"Nikki Stafford knows TV, and she knows TV fans . . . Stafford has succeeded in creating books for [Lost fans], a crowd that could arguably be called the most difficult to please." --Jon Lachonis, BuddyTV.com
"Nikki Stafford knows TV, and she knows TV fans . . . Stafford has succeeded in creating books for [Lost fans], a crowd that could arguably be called the most difficult to please." Jon Lachonis, BuddyTV.com
"The best part about Finding Lost: The Unofficial Guide is that Nikki Stafford brings the symbolism, themes, and mythology to the forefront, so that casual viewers and devoted fans have a better understanding of what is happening in each episode. When reading many of her points, I would think, 'Yes, of course, I knew that somewhere in my brain, but now Nikki has pointed it out so that I can think about it and come to my own conclusions.'" --About.com
"The best part aboutFinding Lost: The Unofficial Guideis that Nikki Stafford brings the symbolism, themes, and mythology to the forefront, so that casual viewers and devoted fans have a better understanding of what is happening in each episode. When reading many of her points, I would think, 'Yes, of course, I knew that somewhere in my brain, but now Nikki has pointed it out so that I can think about it and come to my own conclusions.'" About.com
To find out how to look for other reviews, please see our guides to finding book reviews in the Sciences or Social Sciences and Humanities.
Summaries
Bowker Data Service Summary
Nikki Stafford provides clues, commentaries, analysis and character biographies designed to help viewers make sense of one of the most successful, and complicated, TV drama series of all time - Lost.
Main Description
For both new viewers and diehard fans, this illuminating guide to the Emmy and Golden Globe Awardwinning television program helpsLostfanatics piece together the latest additions to the puzzle from season four with detailed discussions of the multitudinous characters, their spotty backgrounds, and the mysterious islands. Thorough examinations of each episode provide fresh insight into the baffling worlds of both the plane crash survivors and the Others, while analyzing numerous concepts, such as the importance of the Oceanic Six, how the time travel theories play into the greater mysteries on the show, how different characters' paths are beginning to cross, and how the series could possibly end. Additional chapters explore the historical figures, religious iconography, literary allusionsto such works asSlaughterhouse-Fiveand Shakespeare'sThe Tempestand other clues scattered throughout the show. Dozens of previously unpublished on-set photos and new cast member biographies are also included.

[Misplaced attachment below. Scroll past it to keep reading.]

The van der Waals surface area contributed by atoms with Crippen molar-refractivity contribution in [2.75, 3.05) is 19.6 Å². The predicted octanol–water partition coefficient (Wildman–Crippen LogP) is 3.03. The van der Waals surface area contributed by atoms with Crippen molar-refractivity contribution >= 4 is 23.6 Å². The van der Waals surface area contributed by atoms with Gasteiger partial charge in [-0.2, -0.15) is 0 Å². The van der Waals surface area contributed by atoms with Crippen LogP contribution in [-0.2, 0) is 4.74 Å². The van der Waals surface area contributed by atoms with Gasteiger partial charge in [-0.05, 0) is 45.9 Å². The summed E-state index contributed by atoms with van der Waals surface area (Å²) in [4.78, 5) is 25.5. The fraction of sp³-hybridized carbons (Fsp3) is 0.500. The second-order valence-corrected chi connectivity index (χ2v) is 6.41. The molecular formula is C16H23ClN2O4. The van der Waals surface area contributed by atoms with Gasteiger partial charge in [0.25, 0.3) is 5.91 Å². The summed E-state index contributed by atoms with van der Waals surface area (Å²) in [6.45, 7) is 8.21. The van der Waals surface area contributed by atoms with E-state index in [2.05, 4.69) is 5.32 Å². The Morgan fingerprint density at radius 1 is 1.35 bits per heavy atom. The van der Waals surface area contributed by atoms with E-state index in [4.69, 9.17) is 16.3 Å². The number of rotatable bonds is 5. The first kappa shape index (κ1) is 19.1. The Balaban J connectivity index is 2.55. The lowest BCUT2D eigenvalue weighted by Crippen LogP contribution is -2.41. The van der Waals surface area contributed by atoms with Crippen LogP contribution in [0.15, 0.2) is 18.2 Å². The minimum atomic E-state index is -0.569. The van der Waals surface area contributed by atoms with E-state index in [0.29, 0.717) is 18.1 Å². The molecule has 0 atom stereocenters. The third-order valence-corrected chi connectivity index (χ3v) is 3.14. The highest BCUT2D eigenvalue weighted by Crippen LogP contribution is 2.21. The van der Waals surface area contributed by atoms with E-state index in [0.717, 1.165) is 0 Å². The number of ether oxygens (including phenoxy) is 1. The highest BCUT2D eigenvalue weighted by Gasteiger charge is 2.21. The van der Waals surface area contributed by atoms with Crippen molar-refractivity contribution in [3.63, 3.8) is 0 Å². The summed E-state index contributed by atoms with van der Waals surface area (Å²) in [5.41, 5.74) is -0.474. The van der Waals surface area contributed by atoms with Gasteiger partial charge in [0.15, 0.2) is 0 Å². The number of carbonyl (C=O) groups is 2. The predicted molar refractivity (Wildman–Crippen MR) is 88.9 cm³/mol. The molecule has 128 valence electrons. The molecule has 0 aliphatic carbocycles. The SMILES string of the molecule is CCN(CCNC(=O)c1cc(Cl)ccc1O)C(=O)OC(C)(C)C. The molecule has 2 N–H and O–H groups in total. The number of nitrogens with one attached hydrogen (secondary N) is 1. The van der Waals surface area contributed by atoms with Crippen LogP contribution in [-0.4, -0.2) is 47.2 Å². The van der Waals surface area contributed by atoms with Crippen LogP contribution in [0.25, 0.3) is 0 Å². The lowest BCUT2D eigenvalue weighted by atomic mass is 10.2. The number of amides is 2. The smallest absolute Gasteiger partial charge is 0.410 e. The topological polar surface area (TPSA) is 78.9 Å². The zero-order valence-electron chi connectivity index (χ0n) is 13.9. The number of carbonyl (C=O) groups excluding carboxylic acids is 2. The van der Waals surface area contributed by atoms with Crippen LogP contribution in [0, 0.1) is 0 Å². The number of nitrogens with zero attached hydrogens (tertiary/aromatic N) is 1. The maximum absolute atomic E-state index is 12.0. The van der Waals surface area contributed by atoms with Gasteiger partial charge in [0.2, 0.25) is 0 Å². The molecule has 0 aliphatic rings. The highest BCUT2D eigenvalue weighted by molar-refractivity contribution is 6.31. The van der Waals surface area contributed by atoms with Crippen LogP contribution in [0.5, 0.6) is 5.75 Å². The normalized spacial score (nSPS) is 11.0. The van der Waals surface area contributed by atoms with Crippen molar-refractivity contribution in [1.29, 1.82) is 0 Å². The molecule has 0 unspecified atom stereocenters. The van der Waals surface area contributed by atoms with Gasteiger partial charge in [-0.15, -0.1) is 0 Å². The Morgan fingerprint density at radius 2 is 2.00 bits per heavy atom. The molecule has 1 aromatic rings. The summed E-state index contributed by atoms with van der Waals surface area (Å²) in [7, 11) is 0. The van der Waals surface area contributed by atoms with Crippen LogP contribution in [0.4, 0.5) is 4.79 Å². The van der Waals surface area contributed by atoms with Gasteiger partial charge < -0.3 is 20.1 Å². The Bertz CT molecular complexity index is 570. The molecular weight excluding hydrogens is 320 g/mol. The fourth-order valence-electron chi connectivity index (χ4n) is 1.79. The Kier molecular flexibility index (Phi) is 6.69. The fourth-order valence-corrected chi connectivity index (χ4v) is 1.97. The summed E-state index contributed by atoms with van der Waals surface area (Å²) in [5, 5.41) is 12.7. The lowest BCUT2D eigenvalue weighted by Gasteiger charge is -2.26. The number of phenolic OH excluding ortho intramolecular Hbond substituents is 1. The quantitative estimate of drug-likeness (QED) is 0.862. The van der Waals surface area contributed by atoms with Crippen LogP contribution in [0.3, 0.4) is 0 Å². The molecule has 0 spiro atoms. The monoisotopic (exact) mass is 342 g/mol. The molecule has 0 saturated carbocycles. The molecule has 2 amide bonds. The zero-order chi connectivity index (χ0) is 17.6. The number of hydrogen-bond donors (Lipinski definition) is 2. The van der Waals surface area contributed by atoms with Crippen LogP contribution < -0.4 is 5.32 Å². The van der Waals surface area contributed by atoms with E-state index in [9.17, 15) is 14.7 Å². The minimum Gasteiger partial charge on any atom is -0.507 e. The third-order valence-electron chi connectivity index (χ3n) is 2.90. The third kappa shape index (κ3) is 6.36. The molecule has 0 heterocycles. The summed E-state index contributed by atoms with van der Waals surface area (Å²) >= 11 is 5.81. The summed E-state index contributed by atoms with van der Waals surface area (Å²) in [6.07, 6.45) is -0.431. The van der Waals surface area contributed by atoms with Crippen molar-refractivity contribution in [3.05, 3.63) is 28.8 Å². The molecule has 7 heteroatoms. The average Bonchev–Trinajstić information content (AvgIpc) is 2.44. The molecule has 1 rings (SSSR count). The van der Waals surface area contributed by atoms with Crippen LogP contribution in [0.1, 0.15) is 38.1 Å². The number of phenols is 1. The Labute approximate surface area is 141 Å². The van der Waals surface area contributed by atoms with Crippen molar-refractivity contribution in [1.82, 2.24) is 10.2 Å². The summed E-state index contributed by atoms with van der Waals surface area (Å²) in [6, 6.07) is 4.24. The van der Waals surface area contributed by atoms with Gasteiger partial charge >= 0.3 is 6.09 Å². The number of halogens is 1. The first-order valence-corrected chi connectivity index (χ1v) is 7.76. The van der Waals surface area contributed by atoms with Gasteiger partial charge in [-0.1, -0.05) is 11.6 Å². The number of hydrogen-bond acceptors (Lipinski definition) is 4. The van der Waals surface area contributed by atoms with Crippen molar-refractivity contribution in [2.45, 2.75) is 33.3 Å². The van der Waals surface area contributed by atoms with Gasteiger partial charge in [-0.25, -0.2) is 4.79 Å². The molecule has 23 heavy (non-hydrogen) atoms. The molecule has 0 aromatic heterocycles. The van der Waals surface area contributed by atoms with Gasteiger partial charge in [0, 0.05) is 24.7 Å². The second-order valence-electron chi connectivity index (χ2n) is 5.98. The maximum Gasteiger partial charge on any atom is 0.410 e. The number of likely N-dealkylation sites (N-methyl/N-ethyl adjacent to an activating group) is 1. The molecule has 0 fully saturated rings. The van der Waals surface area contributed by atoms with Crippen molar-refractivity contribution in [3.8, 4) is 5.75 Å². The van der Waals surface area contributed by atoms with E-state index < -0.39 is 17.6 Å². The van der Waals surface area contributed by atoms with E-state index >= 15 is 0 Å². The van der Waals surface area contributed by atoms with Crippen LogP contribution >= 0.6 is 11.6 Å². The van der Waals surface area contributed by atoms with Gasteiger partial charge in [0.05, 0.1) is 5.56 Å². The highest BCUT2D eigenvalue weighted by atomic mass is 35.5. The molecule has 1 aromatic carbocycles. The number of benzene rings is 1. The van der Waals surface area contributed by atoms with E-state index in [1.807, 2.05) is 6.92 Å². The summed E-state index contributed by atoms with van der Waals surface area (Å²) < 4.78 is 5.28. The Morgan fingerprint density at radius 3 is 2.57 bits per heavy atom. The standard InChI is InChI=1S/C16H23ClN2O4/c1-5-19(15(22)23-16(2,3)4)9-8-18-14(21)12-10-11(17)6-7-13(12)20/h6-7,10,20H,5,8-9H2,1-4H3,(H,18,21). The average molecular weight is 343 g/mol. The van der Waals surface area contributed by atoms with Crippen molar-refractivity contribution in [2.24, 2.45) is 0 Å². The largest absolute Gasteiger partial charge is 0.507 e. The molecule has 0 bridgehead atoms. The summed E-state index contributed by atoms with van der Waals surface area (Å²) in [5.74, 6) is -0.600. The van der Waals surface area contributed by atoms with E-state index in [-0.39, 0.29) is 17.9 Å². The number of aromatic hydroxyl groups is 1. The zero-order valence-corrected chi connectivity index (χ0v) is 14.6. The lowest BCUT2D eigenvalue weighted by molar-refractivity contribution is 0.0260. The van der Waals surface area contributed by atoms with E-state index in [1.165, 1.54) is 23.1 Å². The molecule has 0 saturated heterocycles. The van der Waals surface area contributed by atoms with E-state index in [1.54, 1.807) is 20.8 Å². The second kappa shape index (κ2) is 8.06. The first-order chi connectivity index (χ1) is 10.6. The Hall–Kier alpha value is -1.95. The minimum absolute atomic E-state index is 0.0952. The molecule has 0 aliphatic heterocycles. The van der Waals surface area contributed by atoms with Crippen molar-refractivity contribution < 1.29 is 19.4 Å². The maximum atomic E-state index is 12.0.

Main Description
The series of unofficial guides continues to delve into the mysteries of the phenomenal hit TV show. Season One was about trying to get rescued, Season Two was about adapting to the island, Season Three revealed the tensions between the lost and the Others and Season Four is the turning point in the series, pointing fans towards the future through flashforwards rather than flashbacks. Armed with various clues peppered throughout Season Four of Lost, Finding Lost - Season Four aims to help readers further understand the mysteries of the island and truly find Lost.
Main Description
The third installment in the critically acclaimed, best selling Finding Lost series. "The Finding Lost series is quite simply the best resource for fans. Not only is the information concise and complete, Nikki Stafford's commentary is insightful, relevant, and entertaining. No matter how well you know the show, Stafford's analysis of the themes and symbolism of Lost will renew your desire to go back and watch over and over again." --Jon "DocArzt" Lachonis Throughout the first three seasons of Lost , we saw the Lostaways trying to get rescued, adapting to the island, and then dealing with the "natives" of the island, the Others. But the jaw-dropping fourth season was the turning point in the series, giving fans a glimpse of the future through flashforwards of those who made it off the island. While this season provided answers to earlier mysteries, it also raised new questions and muddled viewers' brains with time-traveling bunnies. This book helps put those pieces back into a context that begins to make sense again. Finding Lost is the only Lost guide that analyzes the show episode by episode, and includes: An in-depth look at every episode of season 4, with highlights, little-known facts, and nitpicks Chapters on time travel, the popular time loop theory, philosopher Jeremy Bentham, the online game Find815, and the Lost mobisodes Sidebars chronicling fun trivia such as Sawyer's nicknames, the meaning of Abaddon's name, favorite online Lost parodies, and many more Bios of the new actors on the show Analyses of the show's literary references, including Slaughterhouse-Five , The Tempest , VALIS , The Invention of Morel , and the Mystery Tales comic Photos of the filming locations in Hawaii With exclusive photos and enough background to put you leagues ahead of other viewers, this book will help you "find" Lost .